Molecular Genetics

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  1. basic structure of DNA
    • polymer composed of repeating units called nucleotides
    • two polynucleotide chains that are linked together by hydrogen bonds between the nitrogenous bases
    • double helix (2 strands run antiparallelI)
    • sugar-phosphate backbones
    • Van der Waals attractions between adjacent stacked bases
  2. a DNA nucleotide consists of 3 components:
    • phosphate
    • 5-carbon sugar (deoxyribose)
    • 1 or 4 different nitrogenous bases
  3. nitrogenous bases
    • double-ringed purines : adenine and guanine
    • smaller, single-ringed pyridimines : cytosine and thymine
    • A=T
    • G=C
    • ratio of (A/T):(C/G) varies from species to species
  4. structure of a nucleotide
    • phosphate bound to 5'C on the deoxyribose molecule
    • nitrogenous base bound to 1'C of the deoxyribose molecule
    • enzyme DNA polymerase attaches the phosphate of one nucleotide (5' end) to the 3'C of th next nucleotide via condensation
  5. DNA strand structure
    • antiparallel
    • 5'-->3' strand runs counter to the 3'-->5' strand
    • 2 ends:
    • * a 3' end with a free hydroxyl group attached
    • * a 5' end with a phosphate group attached
  6. DNA replication
    • occurs prior to mitosis (S phase)
    • an enzyme separates the 2 strands
    • DNA polymerase takes free nucleotides from the cytoplasm and pairs up the nucleotides needed to match the exposed nucleotides of the strand
    • semiconservative DNA replication
    • result is 2 identical copies of DNA
  7. semiconservative DNA replication
    • results in 2 identical copies of DNA
    • each new DNA molecule contains one of the original strands and a newly synthesized complementary strand
  8. RNA differences from DNA
    • RNA is smaller (typically one-stranded)
    • Uracil replaces Thymine
    • sugar component is ribose
    • several forms of RNA (one major form of DNA)
  9. messenger RNA (mRNA)
    carries the complementary strand from DNA in the nucleus to ribosomes in the cytoplasm
  10. transcription
    • process of making an mRNA copy of DNA
    • occurs in the nucleus
  11. RNA polymerase
    • enzyme that transcribes DNA into RNA
    • produces a complementary RNA strand from one of the DNA strands
  12. codons
    • a group of 3 mRNA nucleotides
    • codes for one specific amino acid
  13. ribosome
    • an organelle consisting of rRNA and various proteins
    • "reads" the mRNA message and converts it into a protein
  14. translation
    process of combining a specific number of amino acids together in a specific sequence, as determined by the mRNA sequence
  15. transfer RNA (tRNA)
    • attached to a specific amino acid that matches with the codon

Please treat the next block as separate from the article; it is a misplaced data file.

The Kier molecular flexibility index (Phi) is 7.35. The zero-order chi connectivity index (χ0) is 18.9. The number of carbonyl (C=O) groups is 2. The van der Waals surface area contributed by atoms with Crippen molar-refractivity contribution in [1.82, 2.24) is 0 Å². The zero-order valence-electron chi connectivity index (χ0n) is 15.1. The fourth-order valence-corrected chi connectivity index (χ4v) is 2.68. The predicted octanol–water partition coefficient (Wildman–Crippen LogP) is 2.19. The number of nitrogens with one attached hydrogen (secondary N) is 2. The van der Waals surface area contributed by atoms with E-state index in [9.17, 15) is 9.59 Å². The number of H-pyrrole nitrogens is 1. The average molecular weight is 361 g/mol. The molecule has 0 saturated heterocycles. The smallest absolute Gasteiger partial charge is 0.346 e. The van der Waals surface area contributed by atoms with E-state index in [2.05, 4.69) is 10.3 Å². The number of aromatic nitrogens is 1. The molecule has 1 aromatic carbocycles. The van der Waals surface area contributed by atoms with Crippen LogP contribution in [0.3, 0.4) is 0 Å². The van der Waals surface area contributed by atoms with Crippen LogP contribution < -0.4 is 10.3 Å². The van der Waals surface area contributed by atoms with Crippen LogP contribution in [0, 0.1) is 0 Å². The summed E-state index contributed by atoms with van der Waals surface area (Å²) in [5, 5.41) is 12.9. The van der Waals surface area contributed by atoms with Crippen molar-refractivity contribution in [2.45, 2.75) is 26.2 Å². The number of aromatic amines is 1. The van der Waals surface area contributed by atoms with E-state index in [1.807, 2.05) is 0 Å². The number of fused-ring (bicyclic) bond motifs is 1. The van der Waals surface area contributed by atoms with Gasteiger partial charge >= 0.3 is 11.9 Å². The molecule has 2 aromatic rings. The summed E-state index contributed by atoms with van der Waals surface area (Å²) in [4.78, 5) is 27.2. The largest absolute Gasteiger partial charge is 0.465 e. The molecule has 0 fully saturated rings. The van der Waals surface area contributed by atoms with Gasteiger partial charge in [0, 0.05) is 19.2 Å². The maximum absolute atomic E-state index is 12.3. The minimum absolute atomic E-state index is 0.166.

• enzyme aminoacyl-tRNA synthetase attaches amino acid to tRNA by condensation
  16. anticodon
    a group of 3 nucleotides that are complementary to codons on the mRNA
  17. forming the polypeptide chain (translation)
    the ribosome hydrolyzes the amino acid from the tRNA and attaches it (by condensation) to the polypeptide chain by forming a peptide bond
  18. mutations
    • any change in the DNA
    • base substitutions (silent mutation, missense mutation, nonsense mutation)
    • base deletion/insertion
  19. base substitution
    one nucleotide is replaced by another
  20. silent mutation
    a base substitution does not cause a change in the final amino acid sequence of a protein
  21. missense mutation
    the altered codon still codes for an amino acid, but for a different one
  22. nonsense mutation
    • the altered codon becomes a stop codon; the translation is stopped prematurely
    • creates a nonfunctional protein
  23. base deletion/insertion
    • one or more nucleotides are removed/added, respectively, from the DNA
    • all nucleotides downstream will be improperly grouped into codons, leading to extensive missense
    • nonfunctional protein
  24. replacement of polar/nonpolar amino acids
    • replacing a nonpolar amino acid with another nonpolar amino acid may not affect the function/structure of the enzyme/protein produced (likewise for polar amino acid replacement)
    • replacing a nonpolar amino acid witha polar amino acid may cause a dramatic change in how the protein functions
  25. restriction enzymes
    • used as powerful tools in molecular biology
    • bacterial enzymes that recognize a specific sequence in DNA and cleaves it near that spot (recognition site)
    • creates a blunt or sticky end
    • very specific
    • used to help recognize and destroy foreign DNA (ex phages)
    • act as a primitive immune system
  26. methylation
    • adds methyl groups to nucleotides that could be reconized by restriction enzymes
    • protects bacteria's own DNA from hydrolysis
  27. recombinant DNA
    • DNA ligase can be used to rejoin sticky fragments and seal the strands
    • foreign piece of DNA may thus be incorporated into the DNA
    • if inserted into a bacterium, it can then create the foreign gene products
  28. Smaller pieces of cleaved DNA will behave differently than the original piece when placed into a...
    ... electrophoresis gel.
  29. The procedure of using electrophoresis gel to create recombinant DNA is as follows:
    • DNA digested by restriction enzymes
    • dye is applied to DNA
    • DNA placed into wells in the aragose gel
    • electrical current applied to gel
    • DNA fragments move through the gel
  30. The rate of migration that the pieces of DNA move through the electrophoresis gel is...
    ... inversely proportional to their size.
  31. Nucleic acids carry _____ charges and will move towards the _____ electrodes of the gel.
    negative; positive
Card Set:
Molecular Genetics
2012-03-23 23:03:47
Bio 244 lab

Unit 17
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